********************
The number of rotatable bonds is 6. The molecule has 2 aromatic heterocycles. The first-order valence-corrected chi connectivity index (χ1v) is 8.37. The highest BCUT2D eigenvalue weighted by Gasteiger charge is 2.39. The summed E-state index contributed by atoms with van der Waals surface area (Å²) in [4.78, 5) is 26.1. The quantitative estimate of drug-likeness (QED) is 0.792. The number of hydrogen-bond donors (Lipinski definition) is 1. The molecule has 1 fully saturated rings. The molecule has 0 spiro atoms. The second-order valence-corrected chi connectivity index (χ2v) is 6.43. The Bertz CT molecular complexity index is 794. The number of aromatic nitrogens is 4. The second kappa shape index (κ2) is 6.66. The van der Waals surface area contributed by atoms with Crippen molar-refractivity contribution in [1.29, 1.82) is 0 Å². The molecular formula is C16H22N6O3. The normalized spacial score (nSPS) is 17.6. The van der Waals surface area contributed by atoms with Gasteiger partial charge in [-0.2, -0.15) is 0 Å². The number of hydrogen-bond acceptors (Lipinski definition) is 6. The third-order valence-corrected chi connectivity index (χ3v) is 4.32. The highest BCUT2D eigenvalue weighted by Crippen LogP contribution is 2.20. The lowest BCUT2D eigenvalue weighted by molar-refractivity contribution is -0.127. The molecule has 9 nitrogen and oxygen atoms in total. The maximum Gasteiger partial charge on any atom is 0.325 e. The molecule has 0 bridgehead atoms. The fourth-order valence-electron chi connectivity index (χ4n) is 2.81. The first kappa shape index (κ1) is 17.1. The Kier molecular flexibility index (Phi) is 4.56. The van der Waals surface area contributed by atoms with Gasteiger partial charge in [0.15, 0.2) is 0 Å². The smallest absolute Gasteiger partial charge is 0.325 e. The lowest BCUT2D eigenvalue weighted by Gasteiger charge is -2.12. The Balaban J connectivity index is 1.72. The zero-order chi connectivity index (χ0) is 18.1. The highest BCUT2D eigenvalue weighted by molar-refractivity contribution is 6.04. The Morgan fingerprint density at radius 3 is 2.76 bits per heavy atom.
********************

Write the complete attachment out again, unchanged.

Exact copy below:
The number of rotatable bonds is 6. The molecule has 2 aromatic heterocycles. The first-order valence-corrected chi connectivity index (χ1v) is 8.37. The highest BCUT2D eigenvalue weighted by Gasteiger charge is 2.39. The summed E-state index contributed by atoms with van der Waals surface area (Å²) in [4.78, 5) is 26.1. The quantitative estimate of drug-likeness (QED) is 0.792. The number of hydrogen-bond donors (Lipinski definition) is 1. The molecule has 1 fully saturated rings. The molecule has 0 spiro atoms. The second-order valence-corrected chi connectivity index (χ2v) is 6.43. The Bertz CT molecular complexity index is 794. The number of aromatic nitrogens is 4. The second kappa shape index (κ2) is 6.66. The van der Waals surface area contributed by atoms with Crippen molar-refractivity contribution in [1.29, 1.82) is 0 Å². The molecular formula is C16H22N6O3. The normalized spacial score (nSPS) is 17.6. The van der Waals surface area contributed by atoms with Gasteiger partial charge in [-0.2, -0.15) is 0 Å². The number of hydrogen-bond acceptors (Lipinski definition) is 6. The third-order valence-corrected chi connectivity index (χ3v) is 4.32. The highest BCUT2D eigenvalue weighted by Crippen LogP contribution is 2.20. The lowest BCUT2D eigenvalue weighted by molar-refractivity contribution is -0.127. The molecule has 9 nitrogen and oxygen atoms in total. The maximum Gasteiger partial charge on any atom is 0.325 e. The molecule has 0 bridgehead atoms. The fourth-order valence-electron chi connectivity index (χ4n) is 2.81. The first kappa shape index (κ1) is 17.1. The Kier molecular flexibility index (Phi) is 4.56. The van der Waals surface area contributed by atoms with Gasteiger partial charge in [0.15, 0.2) is 0 Å². The smallest absolute Gasteiger partial charge is 0.325 e. The lowest BCUT2D eigenvalue weighted by Gasteiger charge is -2.12. The Balaban J connectivity index is 1.72. The zero-order chi connectivity index (χ0) is 18.1. The highest BCUT2D eigenvalue weighted by molar-refractivity contribution is 6.04. The Morgan fingerprint density at radius 3 is 2.76 bits per heavy atom.